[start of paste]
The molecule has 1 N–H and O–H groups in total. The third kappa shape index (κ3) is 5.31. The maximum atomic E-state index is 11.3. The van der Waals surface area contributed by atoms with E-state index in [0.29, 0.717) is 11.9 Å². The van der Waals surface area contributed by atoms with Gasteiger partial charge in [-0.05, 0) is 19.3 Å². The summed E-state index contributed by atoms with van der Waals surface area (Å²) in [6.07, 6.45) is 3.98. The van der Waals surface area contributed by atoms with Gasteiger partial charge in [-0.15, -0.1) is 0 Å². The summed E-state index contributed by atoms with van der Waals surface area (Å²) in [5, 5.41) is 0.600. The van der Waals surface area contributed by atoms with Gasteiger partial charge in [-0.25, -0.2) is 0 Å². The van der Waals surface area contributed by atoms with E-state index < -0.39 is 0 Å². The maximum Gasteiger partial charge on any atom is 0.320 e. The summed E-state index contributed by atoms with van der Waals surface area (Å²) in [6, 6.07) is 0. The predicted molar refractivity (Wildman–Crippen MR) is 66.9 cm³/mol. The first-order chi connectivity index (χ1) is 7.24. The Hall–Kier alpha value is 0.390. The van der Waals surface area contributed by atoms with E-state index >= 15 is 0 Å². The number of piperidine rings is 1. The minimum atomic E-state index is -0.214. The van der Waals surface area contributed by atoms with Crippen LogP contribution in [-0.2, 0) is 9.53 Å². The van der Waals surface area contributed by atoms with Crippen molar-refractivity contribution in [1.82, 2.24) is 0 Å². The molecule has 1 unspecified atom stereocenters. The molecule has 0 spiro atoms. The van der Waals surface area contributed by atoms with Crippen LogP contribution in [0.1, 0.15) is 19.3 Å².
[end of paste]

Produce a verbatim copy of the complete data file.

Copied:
The molecule has 1 N–H and O–H groups in total. The third kappa shape index (κ3) is 5.31. The maximum atomic E-state index is 11.3. The van der Waals surface area contributed by atoms with E-state index in [0.29, 0.717) is 11.9 Å². The van der Waals surface area contributed by atoms with Gasteiger partial charge in [-0.05, 0) is 19.3 Å². The summed E-state index contributed by atoms with van der Waals surface area (Å²) in [6.07, 6.45) is 3.98. The van der Waals surface area contributed by atoms with Gasteiger partial charge in [-0.15, -0.1) is 0 Å². The summed E-state index contributed by atoms with van der Waals surface area (Å²) in [5, 5.41) is 0.600. The van der Waals surface area contributed by atoms with Gasteiger partial charge in [-0.25, -0.2) is 0 Å². The van der Waals surface area contributed by atoms with E-state index < -0.39 is 0 Å². The maximum Gasteiger partial charge on any atom is 0.320 e. The summed E-state index contributed by atoms with van der Waals surface area (Å²) in [6, 6.07) is 0. The predicted molar refractivity (Wildman–Crippen MR) is 66.9 cm³/mol. The first-order chi connectivity index (χ1) is 7.24. The Hall–Kier alpha value is 0.390. The van der Waals surface area contributed by atoms with E-state index >= 15 is 0 Å². The number of piperidine rings is 1. The minimum atomic E-state index is -0.214. The van der Waals surface area contributed by atoms with Crippen LogP contribution in [-0.2, 0) is 9.53 Å². The van der Waals surface area contributed by atoms with Crippen molar-refractivity contribution in [1.82, 2.24) is 0 Å². The molecule has 1 unspecified atom stereocenters. The molecule has 0 spiro atoms. The van der Waals surface area contributed by atoms with Crippen LogP contribution in [0.1, 0.15) is 19.3 Å².